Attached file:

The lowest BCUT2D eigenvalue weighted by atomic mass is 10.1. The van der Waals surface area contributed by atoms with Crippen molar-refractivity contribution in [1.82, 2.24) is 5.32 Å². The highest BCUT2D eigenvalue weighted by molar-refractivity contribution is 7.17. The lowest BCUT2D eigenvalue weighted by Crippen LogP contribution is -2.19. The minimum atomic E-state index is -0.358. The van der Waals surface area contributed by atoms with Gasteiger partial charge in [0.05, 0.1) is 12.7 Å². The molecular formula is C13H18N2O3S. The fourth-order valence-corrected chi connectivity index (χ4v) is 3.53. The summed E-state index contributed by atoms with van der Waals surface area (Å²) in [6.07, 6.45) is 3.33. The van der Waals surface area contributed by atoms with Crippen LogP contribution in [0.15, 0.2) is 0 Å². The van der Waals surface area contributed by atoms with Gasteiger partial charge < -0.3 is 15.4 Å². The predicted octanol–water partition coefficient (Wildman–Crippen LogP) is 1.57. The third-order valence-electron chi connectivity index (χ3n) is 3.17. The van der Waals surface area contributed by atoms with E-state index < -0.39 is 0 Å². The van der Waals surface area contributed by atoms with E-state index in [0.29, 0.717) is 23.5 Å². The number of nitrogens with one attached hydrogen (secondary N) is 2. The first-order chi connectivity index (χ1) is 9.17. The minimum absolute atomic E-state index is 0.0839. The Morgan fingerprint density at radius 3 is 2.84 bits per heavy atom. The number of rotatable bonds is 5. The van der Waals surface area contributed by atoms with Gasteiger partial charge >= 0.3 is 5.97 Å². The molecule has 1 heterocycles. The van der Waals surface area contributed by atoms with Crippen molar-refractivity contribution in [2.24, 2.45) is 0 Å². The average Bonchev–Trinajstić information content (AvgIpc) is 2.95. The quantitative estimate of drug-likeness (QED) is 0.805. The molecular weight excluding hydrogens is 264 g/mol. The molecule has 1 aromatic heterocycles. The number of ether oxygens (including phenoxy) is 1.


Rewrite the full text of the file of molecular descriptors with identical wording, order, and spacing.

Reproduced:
The lowest BCUT2D eigenvalue weighted by atomic mass is 10.1. The van der Waals surface area contributed by atoms with Crippen molar-refractivity contribution in [1.82, 2.24) is 5.32 Å². The highest BCUT2D eigenvalue weighted by molar-refractivity contribution is 7.17. The lowest BCUT2D eigenvalue weighted by Crippen LogP contribution is -2.19. The minimum atomic E-state index is -0.358. The van der Waals surface area contributed by atoms with Gasteiger partial charge in [0.05, 0.1) is 12.7 Å². The molecular formula is C13H18N2O3S. The fourth-order valence-corrected chi connectivity index (χ4v) is 3.53. The summed E-state index contributed by atoms with van der Waals surface area (Å²) in [6.07, 6.45) is 3.33. The van der Waals surface area contributed by atoms with Crippen LogP contribution in [0.15, 0.2) is 0 Å². The van der Waals surface area contributed by atoms with Gasteiger partial charge < -0.3 is 15.4 Å². The predicted octanol–water partition coefficient (Wildman–Crippen LogP) is 1.57. The third-order valence-electron chi connectivity index (χ3n) is 3.17. The van der Waals surface area contributed by atoms with E-state index < -0.39 is 0 Å². The van der Waals surface area contributed by atoms with E-state index in [0.29, 0.717) is 23.5 Å². The number of nitrogens with one attached hydrogen (secondary N) is 2. The first-order chi connectivity index (χ1) is 9.17. The minimum absolute atomic E-state index is 0.0839. The Morgan fingerprint density at radius 3 is 2.84 bits per heavy atom. The number of rotatable bonds is 5. The van der Waals surface area contributed by atoms with Gasteiger partial charge >= 0.3 is 5.97 Å². The molecule has 1 heterocycles. The van der Waals surface area contributed by atoms with Crippen molar-refractivity contribution in [2.24, 2.45) is 0 Å². The average Bonchev–Trinajstić information content (AvgIpc) is 2.95. The quantitative estimate of drug-likeness (QED) is 0.805. The molecular weight excluding hydrogens is 264 g/mol. The molecule has 1 aromatic heterocycles. The number of ether oxygens (including phenoxy) is 1.